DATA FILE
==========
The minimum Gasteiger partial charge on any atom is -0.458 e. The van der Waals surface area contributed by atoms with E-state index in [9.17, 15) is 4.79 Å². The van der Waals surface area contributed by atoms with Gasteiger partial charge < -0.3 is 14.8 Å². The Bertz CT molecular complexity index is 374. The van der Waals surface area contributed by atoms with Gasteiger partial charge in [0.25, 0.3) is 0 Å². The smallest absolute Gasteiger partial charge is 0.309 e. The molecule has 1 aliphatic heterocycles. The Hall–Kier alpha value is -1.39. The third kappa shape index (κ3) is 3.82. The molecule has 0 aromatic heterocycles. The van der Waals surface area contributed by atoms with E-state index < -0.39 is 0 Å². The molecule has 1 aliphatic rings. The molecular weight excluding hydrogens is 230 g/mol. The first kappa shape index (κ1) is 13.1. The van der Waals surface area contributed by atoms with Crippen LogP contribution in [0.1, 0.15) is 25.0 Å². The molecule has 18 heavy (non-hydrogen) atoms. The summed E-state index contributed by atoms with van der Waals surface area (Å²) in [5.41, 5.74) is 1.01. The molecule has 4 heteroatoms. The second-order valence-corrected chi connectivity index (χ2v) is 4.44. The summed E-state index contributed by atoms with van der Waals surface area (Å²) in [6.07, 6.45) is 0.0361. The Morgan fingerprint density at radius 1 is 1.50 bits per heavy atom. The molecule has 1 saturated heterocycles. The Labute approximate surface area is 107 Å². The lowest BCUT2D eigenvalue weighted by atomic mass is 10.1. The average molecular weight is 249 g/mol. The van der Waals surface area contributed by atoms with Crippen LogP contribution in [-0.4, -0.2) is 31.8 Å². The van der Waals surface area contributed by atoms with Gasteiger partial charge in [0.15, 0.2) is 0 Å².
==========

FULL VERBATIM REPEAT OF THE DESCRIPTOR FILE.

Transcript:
The minimum Gasteiger partial charge on any atom is -0.458 e. The van der Waals surface area contributed by atoms with E-state index in [9.17, 15) is 4.79 Å². The van der Waals surface area contributed by atoms with Gasteiger partial charge < -0.3 is 14.8 Å². The Bertz CT molecular complexity index is 374. The van der Waals surface area contributed by atoms with Gasteiger partial charge in [0.25, 0.3) is 0 Å². The smallest absolute Gasteiger partial charge is 0.309 e. The molecule has 1 aliphatic heterocycles. The Hall–Kier alpha value is -1.39. The third kappa shape index (κ3) is 3.82. The molecule has 0 aromatic heterocycles. The van der Waals surface area contributed by atoms with E-state index < -0.39 is 0 Å². The molecule has 1 aliphatic rings. The molecular weight excluding hydrogens is 230 g/mol. The first kappa shape index (κ1) is 13.1. The van der Waals surface area contributed by atoms with Crippen LogP contribution in [0.1, 0.15) is 25.0 Å². The molecule has 18 heavy (non-hydrogen) atoms. The summed E-state index contributed by atoms with van der Waals surface area (Å²) in [5.41, 5.74) is 1.01. The molecule has 4 heteroatoms. The second-order valence-corrected chi connectivity index (χ2v) is 4.44. The summed E-state index contributed by atoms with van der Waals surface area (Å²) in [6.07, 6.45) is 0.0361. The Morgan fingerprint density at radius 1 is 1.50 bits per heavy atom. The molecule has 1 saturated heterocycles. The Labute approximate surface area is 107 Å². The lowest BCUT2D eigenvalue weighted by atomic mass is 10.1. The average molecular weight is 249 g/mol. The van der Waals surface area contributed by atoms with Crippen LogP contribution in [-0.4, -0.2) is 31.8 Å². The van der Waals surface area contributed by atoms with Gasteiger partial charge in [0.15, 0.2) is 0 Å².